How important is your list? Say there’s a fire in your office. What would you grab first to save? Inventory? No, inventory is easily replaceable. Your computer? No worry here. Easily replaceable again. (You do back up, don’t you?) That picture of your mother-in-law; you know the one that confirms her near perfect resemblance to a rare genus of ancient lizard? (Please try to be serious.)
The correct answer, of course, is your list. It is essential, irreplaceable, unique. It’s loss would be catastrophic, a body blow from which you might never recover. And that is why “the list is the business, the business is the list.” The $64,000 question just this: What did you do today to build your list and turn it into the huge money-making tool you require to make the big bucks you say you want and haven’t got a clue how to get. Self-deception, self-deceit, self-delusion. This is what you’re specializing in and your thread-bare results give ample testament about just how successful you’ve been… and will always be. That better make you happy, because that, lamb chop, is what you’re going to get.
4) How are your copywriting skills? Can you write the words that dance and thrill, the words that make people from Alabama to Beijing jump up and shout, causing even the deadest heart to beat faster, faster, faster still? You’d better be, because otherwise you’re in for a lifetime of significance expense, since top copywriters command top dollars… the dollars that come straight out of your pocket; so sad for you but absolutely necessary if you expect to have ad copy that pulls the more lucrative response.
Of course knowing you, you’ll try to conjure the magic words yourself; anything to save a penny. But that, as you’ll quickly learn, just won’t cut it… words without the wizard’s legerdemain, without the magic, produce dismal results… and that just won’t do unless you like endless outflow and driblets of income, few and far between. This is your certain fate when you turn down demonstrated experts and attempt to do their crucial job yourself. Sucker.
5) Trying to build a money-making business off of “free”? Are you one of the hundreds of millions of would-be entrepreneurs online this very moment who is making — and every single day, too — the critical, fatal error of trying to make money off “free stuff” to be found online? If so, listen up. That is IMPOSSIBLE, can’t be done, and only wastes your time and energy. Did you hear me? The extent to which you want Internet success without reasonable investment is the extent to which you will fail, absolutely, positively, guaranteed.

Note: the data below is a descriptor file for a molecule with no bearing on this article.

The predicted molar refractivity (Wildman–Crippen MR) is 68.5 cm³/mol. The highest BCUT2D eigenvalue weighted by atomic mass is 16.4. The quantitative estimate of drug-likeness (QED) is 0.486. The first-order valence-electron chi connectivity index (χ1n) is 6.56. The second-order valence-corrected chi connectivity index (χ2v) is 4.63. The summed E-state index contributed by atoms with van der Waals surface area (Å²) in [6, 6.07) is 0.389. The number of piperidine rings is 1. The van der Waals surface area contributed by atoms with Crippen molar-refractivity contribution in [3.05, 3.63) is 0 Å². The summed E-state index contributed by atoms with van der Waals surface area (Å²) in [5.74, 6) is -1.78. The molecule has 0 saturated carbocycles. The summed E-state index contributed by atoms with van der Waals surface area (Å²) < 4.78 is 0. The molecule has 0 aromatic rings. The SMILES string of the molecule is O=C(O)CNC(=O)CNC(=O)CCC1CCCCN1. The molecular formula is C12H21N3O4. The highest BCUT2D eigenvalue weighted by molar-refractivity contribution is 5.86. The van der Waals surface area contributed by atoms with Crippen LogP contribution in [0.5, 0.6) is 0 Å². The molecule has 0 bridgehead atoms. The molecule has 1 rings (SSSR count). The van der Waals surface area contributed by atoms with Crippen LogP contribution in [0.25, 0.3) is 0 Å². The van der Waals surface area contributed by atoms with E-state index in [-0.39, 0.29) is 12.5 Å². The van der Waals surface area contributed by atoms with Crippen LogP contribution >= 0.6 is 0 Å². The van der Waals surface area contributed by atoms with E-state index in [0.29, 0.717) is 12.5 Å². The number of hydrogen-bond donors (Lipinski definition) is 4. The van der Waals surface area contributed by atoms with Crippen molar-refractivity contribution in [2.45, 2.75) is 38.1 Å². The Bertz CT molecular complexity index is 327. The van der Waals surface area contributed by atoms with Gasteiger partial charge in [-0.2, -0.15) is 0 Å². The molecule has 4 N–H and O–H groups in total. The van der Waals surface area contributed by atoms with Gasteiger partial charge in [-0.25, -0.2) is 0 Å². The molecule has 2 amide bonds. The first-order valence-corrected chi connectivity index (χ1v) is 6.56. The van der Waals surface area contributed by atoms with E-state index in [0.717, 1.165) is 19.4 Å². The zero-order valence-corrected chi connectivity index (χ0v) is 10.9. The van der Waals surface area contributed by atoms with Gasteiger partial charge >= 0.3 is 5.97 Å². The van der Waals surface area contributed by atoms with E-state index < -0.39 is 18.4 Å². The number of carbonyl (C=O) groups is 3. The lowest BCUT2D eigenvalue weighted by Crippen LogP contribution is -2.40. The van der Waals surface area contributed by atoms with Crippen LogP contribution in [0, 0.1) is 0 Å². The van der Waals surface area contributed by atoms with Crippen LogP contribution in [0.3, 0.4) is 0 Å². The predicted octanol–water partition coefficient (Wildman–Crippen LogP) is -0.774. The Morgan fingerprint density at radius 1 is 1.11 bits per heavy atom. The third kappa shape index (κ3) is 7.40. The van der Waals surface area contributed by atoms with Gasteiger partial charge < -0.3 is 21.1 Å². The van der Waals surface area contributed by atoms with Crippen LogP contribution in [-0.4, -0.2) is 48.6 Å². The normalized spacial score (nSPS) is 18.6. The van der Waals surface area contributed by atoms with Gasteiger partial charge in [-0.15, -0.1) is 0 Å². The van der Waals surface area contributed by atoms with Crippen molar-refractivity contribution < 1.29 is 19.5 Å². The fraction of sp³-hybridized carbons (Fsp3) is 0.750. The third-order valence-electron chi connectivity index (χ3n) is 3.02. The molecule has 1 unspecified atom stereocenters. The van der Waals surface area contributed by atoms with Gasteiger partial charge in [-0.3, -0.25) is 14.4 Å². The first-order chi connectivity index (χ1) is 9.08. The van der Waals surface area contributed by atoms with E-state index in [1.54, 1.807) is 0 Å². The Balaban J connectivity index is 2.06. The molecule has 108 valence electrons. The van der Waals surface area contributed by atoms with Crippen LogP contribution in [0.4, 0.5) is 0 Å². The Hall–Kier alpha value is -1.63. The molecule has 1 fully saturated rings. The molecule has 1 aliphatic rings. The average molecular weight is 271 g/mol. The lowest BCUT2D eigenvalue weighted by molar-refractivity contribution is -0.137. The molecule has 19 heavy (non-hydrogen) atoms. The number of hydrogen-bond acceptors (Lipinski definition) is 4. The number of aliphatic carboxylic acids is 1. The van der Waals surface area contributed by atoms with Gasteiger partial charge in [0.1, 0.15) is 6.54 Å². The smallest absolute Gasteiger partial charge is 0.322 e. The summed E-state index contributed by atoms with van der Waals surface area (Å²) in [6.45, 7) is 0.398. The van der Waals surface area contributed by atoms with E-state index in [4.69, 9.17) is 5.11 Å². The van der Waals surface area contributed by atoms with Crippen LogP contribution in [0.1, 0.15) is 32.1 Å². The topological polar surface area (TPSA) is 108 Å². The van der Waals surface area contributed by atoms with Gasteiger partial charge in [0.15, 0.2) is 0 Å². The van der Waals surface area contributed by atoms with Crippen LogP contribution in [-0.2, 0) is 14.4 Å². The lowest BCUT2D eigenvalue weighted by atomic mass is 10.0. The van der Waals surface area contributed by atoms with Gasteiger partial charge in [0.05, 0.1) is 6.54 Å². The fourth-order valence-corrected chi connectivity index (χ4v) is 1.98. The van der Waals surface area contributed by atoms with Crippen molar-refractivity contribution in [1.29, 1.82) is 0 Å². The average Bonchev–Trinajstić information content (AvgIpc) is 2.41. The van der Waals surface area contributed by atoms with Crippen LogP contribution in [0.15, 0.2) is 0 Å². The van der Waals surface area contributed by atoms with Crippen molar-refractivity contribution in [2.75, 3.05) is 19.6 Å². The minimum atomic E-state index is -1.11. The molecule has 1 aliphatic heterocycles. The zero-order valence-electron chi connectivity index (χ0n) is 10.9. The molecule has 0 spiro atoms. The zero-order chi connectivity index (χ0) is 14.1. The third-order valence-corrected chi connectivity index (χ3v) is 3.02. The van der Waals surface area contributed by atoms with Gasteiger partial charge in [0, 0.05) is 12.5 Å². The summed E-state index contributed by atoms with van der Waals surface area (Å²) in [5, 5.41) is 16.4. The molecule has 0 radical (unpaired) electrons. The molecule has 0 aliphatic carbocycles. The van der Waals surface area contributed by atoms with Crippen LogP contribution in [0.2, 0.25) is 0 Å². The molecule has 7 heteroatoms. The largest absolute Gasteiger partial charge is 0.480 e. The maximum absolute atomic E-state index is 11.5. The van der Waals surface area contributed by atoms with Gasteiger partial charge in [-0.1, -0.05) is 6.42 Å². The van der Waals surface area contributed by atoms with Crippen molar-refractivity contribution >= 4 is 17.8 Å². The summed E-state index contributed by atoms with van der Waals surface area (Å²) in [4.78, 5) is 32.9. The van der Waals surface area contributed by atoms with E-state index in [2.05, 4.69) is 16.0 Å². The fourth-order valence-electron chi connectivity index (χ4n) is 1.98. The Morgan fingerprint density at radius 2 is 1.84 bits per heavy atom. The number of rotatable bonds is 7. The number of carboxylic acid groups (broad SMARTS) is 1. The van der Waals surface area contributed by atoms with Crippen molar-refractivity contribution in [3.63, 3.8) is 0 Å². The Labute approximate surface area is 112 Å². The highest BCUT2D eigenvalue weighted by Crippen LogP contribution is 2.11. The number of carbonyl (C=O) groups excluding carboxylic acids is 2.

Now for the real craziness. Day after futile day would-be entrepreneurs and Internet marketers enter the Live Business Center at Worldprofit.com. They are told, clearly, honestly, politely, thoroughly what they need for success… and go right out to do the EXACT reverse, ensuring failure, DOA. The Internet has empowered these sad creatures, each a candidate for spam, rip-off, certain loss and every variety of bamboozlement.
Why does this happen to so many so often with such miserable results? Because the typical ‘net entrepreneur is the very model of sloth, laziness, avarice. They want wealth without effort; magnificent results without knowing how to get them; falling victim over and over again to those who find victimizing these foolish people a piece of cake; integrity, honesty and old fashioned business standards and acumen the first to perish in such a pernicious environment; once gone, gone forever.
Must it be this way? Certainly not. Failure as much as success is a choice. Now it’s time for you to make the right decision at last.
Visit me in the Live Business Center at worldprofit.com where we work together in a giant worldwide team so that you have expert assistance 24/7/365 advising, counseling, guiding, reassuring, all accomplished in an environment of professionalism and good fellowship. This is the proven way to substantial financial wealth, a unique place online for people who have not hitherto seen such benefits, much less so fast or certain. It’s good, isn’t it, to “see you think so much of me”? What’s more, unlike Tom Petty and the Heartbreakers, you’ll never be fooled again, and you’ll surely like that!
The ‘Atlas Shrugged’ author made selfishness heroic and caring about others weakness.
Ayn Rand’s “philosophy” is nearly perfect in its immorality, which makes the size of her audience all the more ominous and symptomatic as we enter a curious new phase in our society….To justify and extol human greed and egotism is to my mind not only immoral, but evil.— Gore Vidal, 1961